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Insta-block with Symbol#to_proc

    Tim Lucas
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    Something that might have slipped your radar in your Ruby readings is Symbol#to_proc, something that’s been in Rails since 0.14.4.

    Using this nice little tidbit of Ruby tricky you can simplify code such as:

    
    articles.collect { |a| a.title }
    articles.sort { |a| a.created_at }
    

    to

    
    articles.collect(&:title)
    articles.sort(&:created_at)
    

    …and just in case you’re wondering why &:ruby_is_the_new_black doesn’t work in the beautiful ruby shell script you just wrote, it’s because Symbol#to_proc isn’t a standard Ruby thang. To quote Mauricio Fernandez who noted it’s recent inclusion in the upcoming Ruby 1.9:

    Symbol#to_proc: first discovered by some anonymous Japanese Rubyist (fairly certain), rediscovered by Florian Groß (I saw that happen back when I wasted my time on #ruby-lang), then popula rized by Pragdave and Rails, finally adopted officially. It’s been a long journey.

    “That’s nice,” you say, “but I still don’t really understand what all this Proc and block stuff is about.” Well, let me indulge you in some Ruby block mumblings.

    I think the best way to describe a block if you’ve come from web-design-land is to think of it like an anonymous function in Javascript.

    For example, the following piece of Ruby:

    
    socceroos.each do |s|
      s.congratulate
    end
    

    is the equivalent to the following Javascript:

    
    socceroos.each(function(s) {
      s.congratulate();
    })
    

    The block passed to a function is signified by an ampersand:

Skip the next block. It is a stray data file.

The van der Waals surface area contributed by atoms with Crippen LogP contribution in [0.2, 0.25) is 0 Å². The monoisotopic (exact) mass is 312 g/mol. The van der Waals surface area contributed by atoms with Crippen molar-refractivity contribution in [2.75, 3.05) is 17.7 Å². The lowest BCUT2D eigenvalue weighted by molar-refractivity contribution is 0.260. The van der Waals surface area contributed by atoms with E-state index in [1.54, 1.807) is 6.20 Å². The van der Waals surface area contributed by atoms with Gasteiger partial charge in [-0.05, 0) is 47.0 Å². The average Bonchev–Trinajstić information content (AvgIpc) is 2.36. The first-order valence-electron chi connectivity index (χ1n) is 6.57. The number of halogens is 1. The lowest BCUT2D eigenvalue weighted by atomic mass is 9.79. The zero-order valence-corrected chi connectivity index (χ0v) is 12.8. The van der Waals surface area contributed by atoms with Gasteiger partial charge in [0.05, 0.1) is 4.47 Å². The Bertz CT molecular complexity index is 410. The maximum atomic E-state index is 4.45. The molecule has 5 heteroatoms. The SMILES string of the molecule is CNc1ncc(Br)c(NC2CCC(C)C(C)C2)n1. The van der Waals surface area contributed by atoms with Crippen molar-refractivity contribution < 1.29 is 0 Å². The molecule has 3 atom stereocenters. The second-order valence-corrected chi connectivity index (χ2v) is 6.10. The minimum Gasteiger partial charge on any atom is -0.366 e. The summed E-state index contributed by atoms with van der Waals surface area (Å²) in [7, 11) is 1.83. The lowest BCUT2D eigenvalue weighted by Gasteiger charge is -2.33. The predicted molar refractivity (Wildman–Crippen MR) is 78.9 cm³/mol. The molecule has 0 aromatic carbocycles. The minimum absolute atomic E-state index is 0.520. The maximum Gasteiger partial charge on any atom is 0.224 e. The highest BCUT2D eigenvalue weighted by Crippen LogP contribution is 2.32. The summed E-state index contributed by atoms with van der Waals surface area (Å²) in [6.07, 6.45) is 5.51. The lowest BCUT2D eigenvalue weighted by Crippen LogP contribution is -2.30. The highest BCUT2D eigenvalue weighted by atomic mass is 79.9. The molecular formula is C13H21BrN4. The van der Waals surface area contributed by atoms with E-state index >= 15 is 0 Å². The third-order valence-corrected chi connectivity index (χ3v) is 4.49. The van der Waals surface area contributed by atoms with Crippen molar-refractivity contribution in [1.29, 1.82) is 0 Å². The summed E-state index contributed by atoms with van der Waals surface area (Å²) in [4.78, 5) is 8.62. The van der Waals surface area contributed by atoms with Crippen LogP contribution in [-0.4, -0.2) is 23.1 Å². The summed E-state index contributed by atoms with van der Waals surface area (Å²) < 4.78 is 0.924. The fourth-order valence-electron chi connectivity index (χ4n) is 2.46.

class Team
      def each(&block)
        for player in @players
          block.call(player)
        end
      end
    end
    

    In fact, the above pattern of calling the block is so common Ruby takes it one step further, allowing you to simply write:

    
    class MyTeam
      def each
        for member in @members
          yield member
        end
      end
    end
    

    yield member is another way of saying “call the associated block passing it the member”. You don’t even need to add &block to the parameter list.

    You would have seen this pattern when dealing with ActiveRecord. The ActiveRecord::Base class allows you to specify a block when creating new instances. For example, if Player was an ActiveRecord subclass you could do the following:

    
    @player = Player.new do |p|
      p.name = "Ronaldo"
      p.nickname = "Porky"
    end
    

    How does ActiveRecord provide this neat API? Easy! It just checks whether you specified a block and, if so, calls the block, passing the new Player object to it.

    The bare minimum logic to accomplish this would be:

    
    class ActiveRecord::Base
      def initialize
        yield self if block_given?
      end
    end